I left a fog-shrouded Nottingham at the crack of dawn and, after a four-hour train journey, emerged blinking into the Hampshire sunshine in time for a pleasant lunch with the awards organisers, Kathryn, Hannah and Emma, from Hampshire’s Schools Library Service.
The award is for the best picture book for older readers as voted for by Year 5 pupils in Hampshire schools. The presentation was held at Ringwood Junior School and in addition to Ringwood’s Year 5 pupils, children from several other schools were also in attendance, as was my editor, Emily Ford, who had torn herself away from Macmillan’s frantic final preparations for the Bologna book fair.
The award came in the form of a piece of engraved glass, which looked like it had been plucked from Superman’s crystalline Fortress of Solitude. After being presented with the award, I explained how the story had been partly inspired by the real Santa traps I had built as a child.
After reading the book, I sprung a surprise on the audience by showing them a video message from the book’s illustrator, Poly Bernatene. Poly was unable to attend the presentation as he lives in Argentina, but had sent me the video message to say “Thank you” for the award. The video turned out to be an even bigger surprise than I’d anticipated as, until that point, nearly everyone attending had been under the impression that Poly was a woman (as his name is so similar to the English girl’s name “Polly”). However the video showed otherwise and got a big round of applause.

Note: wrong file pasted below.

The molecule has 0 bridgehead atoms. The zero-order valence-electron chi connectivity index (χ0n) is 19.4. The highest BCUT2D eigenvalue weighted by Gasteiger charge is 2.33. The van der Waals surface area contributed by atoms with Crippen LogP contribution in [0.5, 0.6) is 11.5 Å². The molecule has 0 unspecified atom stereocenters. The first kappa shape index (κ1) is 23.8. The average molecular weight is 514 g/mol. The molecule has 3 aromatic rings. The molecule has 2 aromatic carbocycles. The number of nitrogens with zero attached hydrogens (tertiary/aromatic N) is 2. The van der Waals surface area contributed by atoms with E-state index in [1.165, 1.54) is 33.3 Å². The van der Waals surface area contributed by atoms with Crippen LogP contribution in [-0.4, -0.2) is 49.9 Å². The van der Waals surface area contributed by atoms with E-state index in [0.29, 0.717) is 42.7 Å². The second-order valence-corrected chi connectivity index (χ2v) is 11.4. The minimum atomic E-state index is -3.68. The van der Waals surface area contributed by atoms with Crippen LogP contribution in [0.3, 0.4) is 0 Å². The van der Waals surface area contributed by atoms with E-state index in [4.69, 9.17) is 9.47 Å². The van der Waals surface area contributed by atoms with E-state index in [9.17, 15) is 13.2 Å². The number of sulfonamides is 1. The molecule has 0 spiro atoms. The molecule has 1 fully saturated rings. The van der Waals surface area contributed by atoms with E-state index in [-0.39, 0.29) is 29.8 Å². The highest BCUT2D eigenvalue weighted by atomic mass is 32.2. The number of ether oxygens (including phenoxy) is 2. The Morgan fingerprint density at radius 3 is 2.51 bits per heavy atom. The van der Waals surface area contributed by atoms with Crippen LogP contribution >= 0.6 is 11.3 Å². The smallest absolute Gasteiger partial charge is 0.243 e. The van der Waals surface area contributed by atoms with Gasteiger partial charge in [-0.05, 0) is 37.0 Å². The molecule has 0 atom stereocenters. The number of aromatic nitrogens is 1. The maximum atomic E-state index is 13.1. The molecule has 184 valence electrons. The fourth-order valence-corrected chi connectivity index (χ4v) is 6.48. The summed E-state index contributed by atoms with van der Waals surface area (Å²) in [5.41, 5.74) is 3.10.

It’s a huge shame that picture books and other illustrated books are often regarded as being for young children only — especially when there are talented illustrators like Poly producing such fabulous artwork. So it’s great that Hampshire has this award to recognise their wider appeal.
I’d like to say a huge “THANK YOU!” to all the children who voted for the book and to the School Library Service for organising the award and looking after me so well on the day.